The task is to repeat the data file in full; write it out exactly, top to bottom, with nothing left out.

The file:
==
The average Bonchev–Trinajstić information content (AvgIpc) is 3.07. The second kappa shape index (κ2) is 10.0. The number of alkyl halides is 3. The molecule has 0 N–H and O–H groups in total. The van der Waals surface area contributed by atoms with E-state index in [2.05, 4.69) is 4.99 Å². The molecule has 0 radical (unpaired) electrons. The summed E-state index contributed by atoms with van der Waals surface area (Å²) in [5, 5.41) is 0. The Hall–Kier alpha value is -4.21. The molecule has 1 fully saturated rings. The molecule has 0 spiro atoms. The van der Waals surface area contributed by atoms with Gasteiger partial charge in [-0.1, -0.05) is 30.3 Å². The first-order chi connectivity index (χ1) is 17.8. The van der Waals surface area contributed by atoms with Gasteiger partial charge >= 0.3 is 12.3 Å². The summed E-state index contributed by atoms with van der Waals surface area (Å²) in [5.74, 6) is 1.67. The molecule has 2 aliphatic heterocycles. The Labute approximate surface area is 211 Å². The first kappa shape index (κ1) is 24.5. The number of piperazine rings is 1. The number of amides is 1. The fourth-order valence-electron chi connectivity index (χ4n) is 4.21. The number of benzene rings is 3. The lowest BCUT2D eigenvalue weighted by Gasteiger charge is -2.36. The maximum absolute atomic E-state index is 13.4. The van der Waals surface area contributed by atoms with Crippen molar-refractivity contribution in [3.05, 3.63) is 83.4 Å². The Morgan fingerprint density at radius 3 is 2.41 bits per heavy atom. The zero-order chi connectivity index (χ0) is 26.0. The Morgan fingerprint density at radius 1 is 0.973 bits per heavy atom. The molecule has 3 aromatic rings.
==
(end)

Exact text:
The average Bonchev–Trinajstić information content (AvgIpc) is 3.07. The second kappa shape index (κ2) is 10.0. The number of alkyl halides is 3. The molecule has 0 N–H and O–H groups in total. The van der Waals surface area contributed by atoms with E-state index in [2.05, 4.69) is 4.99 Å². The molecule has 0 radical (unpaired) electrons. The summed E-state index contributed by atoms with van der Waals surface area (Å²) in [5, 5.41) is 0. The Hall–Kier alpha value is -4.21. The molecule has 1 fully saturated rings. The molecule has 0 spiro atoms. The van der Waals surface area contributed by atoms with Gasteiger partial charge in [-0.1, -0.05) is 30.3 Å². The first-order chi connectivity index (χ1) is 17.8. The van der Waals surface area contributed by atoms with Gasteiger partial charge >= 0.3 is 12.3 Å². The summed E-state index contributed by atoms with van der Waals surface area (Å²) in [5.74, 6) is 1.67. The molecule has 2 aliphatic heterocycles. The Labute approximate surface area is 211 Å². The first kappa shape index (κ1) is 24.5. The number of piperazine rings is 1. The number of amides is 1. The fourth-order valence-electron chi connectivity index (χ4n) is 4.21. The number of benzene rings is 3. The lowest BCUT2D eigenvalue weighted by Gasteiger charge is -2.36. The maximum absolute atomic E-state index is 13.4. The van der Waals surface area contributed by atoms with Crippen molar-refractivity contribution in [3.05, 3.63) is 83.4 Å². The Morgan fingerprint density at radius 3 is 2.41 bits per heavy atom. The zero-order chi connectivity index (χ0) is 26.0. The Morgan fingerprint density at radius 1 is 0.973 bits per heavy atom. The molecule has 3 aromatic rings.